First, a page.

• The School of Life argued that, to survive in the pressured conditions of modernity, we have to get good at self-criticism. We have to make sure that there is nothing our worst enemies could tell us that we have not already fully taken on board: we must become masters of self-hatred. We must behold our own mediocrity without sentimentality or favour; we must allow paranoia to triumph over ease and complacency. Yet so skilled may we become at these manoeuvres, our victory is at risk of miscarrying. In response to certain personal or professional setbacks, we may grow to despise ourselves to such an extent, we eventually develop difficulties getting out of bed. In time, we may even conclude it might be best just to do away with ourselves.


July 2023


June 2023

  • The School of Life noted that impostor syndrome has its roots in a basic feature of the human condition. We know ourselves from the inside, but others only from the outside. We’re aware of all our anxieties, doubts and idiocies from within, yet all we know of others is what they show and tell us: a narrower, and more edited, source of information. The solution to impostor syndrome lies in making a crucial leap of faith: that everyone must (despite a lack of evidence) be as anxious, uncertain and wayward as we are. The leap means that whenever we encounter a stranger we’re not really encountering a stranger; we’re in fact encountering someone who is - in spite of the surface evidence to the contrary - in basic ways very much like us.


April 2023


March 2023

  • On average, strangers like us more than we realise. Research by Erica J Boothby at Cornell University and colleagues involved having pairs of strangers chat together for five minutes, to rate how much they liked their interaction partner, and to estimate how much their partner liked them. Across a variety of settings and study durations, the same pattern emerged. People underestimated how much they were liked, a phenomenon that Boothby and her colleagues labelled ‘the liking gap’.


January 2023

  • One of the worst symptoms of childhood trauma is a feeling of shame, by which is meant: a pervasive impression that one is a terrible person, a primitive, basic abhorrence at oneself, a sense of all-encompassing embarrassment about who one is, what one wants, and what one has done. Shame is one of the most heinous forms of psychological torment, warned The School of Life,
  • The effects of being bullied can sometimes be felt for a considerable time after the bullying has taken place, as long as decades later. A study of hundreds of people with a childhood history of bullying identified agoraphobia, panic disorder, generalised anxiety disorder and depression as elevated risks in adulthood. Other research found that survivors tend to report a heightened sense of rejection, lower self-esteem, and a higher frequency of past suicidal thoughts than others. 
  • Stacee Reicherzer wrote the book The Healing Otherness Handbook (2021) to guide people who’ve felt ‘othered’ or bullied for their differences and 1) to identify the ways in which that otherness has impacted them across the lifespan; and 2) to provide clear and workable steps for healing that are rooted in mindfulness-based cognitive therapy.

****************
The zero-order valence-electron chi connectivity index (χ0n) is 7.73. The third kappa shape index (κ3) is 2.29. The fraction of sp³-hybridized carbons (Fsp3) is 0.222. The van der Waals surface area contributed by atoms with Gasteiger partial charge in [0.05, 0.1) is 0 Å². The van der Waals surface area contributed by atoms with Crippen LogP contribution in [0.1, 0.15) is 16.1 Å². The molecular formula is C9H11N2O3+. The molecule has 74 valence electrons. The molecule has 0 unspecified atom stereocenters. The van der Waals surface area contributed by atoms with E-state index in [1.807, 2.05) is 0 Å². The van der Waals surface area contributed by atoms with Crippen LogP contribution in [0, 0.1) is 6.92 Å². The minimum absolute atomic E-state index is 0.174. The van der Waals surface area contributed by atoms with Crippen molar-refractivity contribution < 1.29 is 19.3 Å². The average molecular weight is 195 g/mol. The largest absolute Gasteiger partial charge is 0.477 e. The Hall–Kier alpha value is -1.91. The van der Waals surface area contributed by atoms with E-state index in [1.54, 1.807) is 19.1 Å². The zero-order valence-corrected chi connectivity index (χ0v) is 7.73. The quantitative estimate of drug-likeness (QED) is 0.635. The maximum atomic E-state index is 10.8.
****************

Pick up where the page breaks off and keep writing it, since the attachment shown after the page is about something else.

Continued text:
• For the School of Life, we may not realise the extent to which we have mortgaged our inner lives to the received ideas that are, actually, alien to our true selves. We start to be free when we can dare to become wilfully ignorant - when we no longer have to know the names of certain musicians that everyone esteems, when we don’t feel compelled to read particular books that have won prizes, when we are left cold by holiday destinations, clothes, foods, exercise regimes, political scandals and ideas that are dominant, when we can stay home rather than attend parties with people we dislike and when we can hear of a celebrity and genuinely wonder who they might be. 


December 2022


October 2022


September 2022


June 2022


May 2022

  • Psyche highlighted two biased forms of thinking that involve taking things too personally. The first is personalisation, which is believing that you’re the cause of a negative event, despite having little or no evidence to support the belief. In my case, I thought I had missed out on an opportunity because I upset my friend, even though I had no idea what I had done. The second is mind reading, which is believing that someone is making a critical judgment about you, especially in an ambiguous situation where you’ve received no direct feedback. 


April 2022

  • The School of Life noted that a lack of confidence is often put down to something we call shyness, but beneath shyness, there may lie something more surprising, pernicious and poignant. We suffer from a suspicion of ourselves that gives us a sense that other people will always have good reasons to dislike us, to think ill of us, to question our motives and to mock us. We then become scared of the world, speak in a small voice, don’t dare to show our face at gatherings and are frightened of social occasions because we fear that we are ideal targets for ridicule and disdain. Our shy manner is the pre-emptive stance we adopt in the face of the blows we feel that other people want to land on us. Our shyness is rooted in a sense of unworthiness.
  • The way we relate to other people emotionally - our attachment style - matters greatly in life. Studies that have followed the same individuals for decades have found that the ability to initiate and sustain good relationships is crucial for long-term happiness. Attachment science is based on the work of the British child psychologist John Bowlby and his colleagues in the 1950s. Bowlby believed that human beings - like other mammals - have a deep-seated need for love and nurturance from their parents or other carers, and that if this care is absent or unreliable, it can lead to long-term problems, including relating to other people.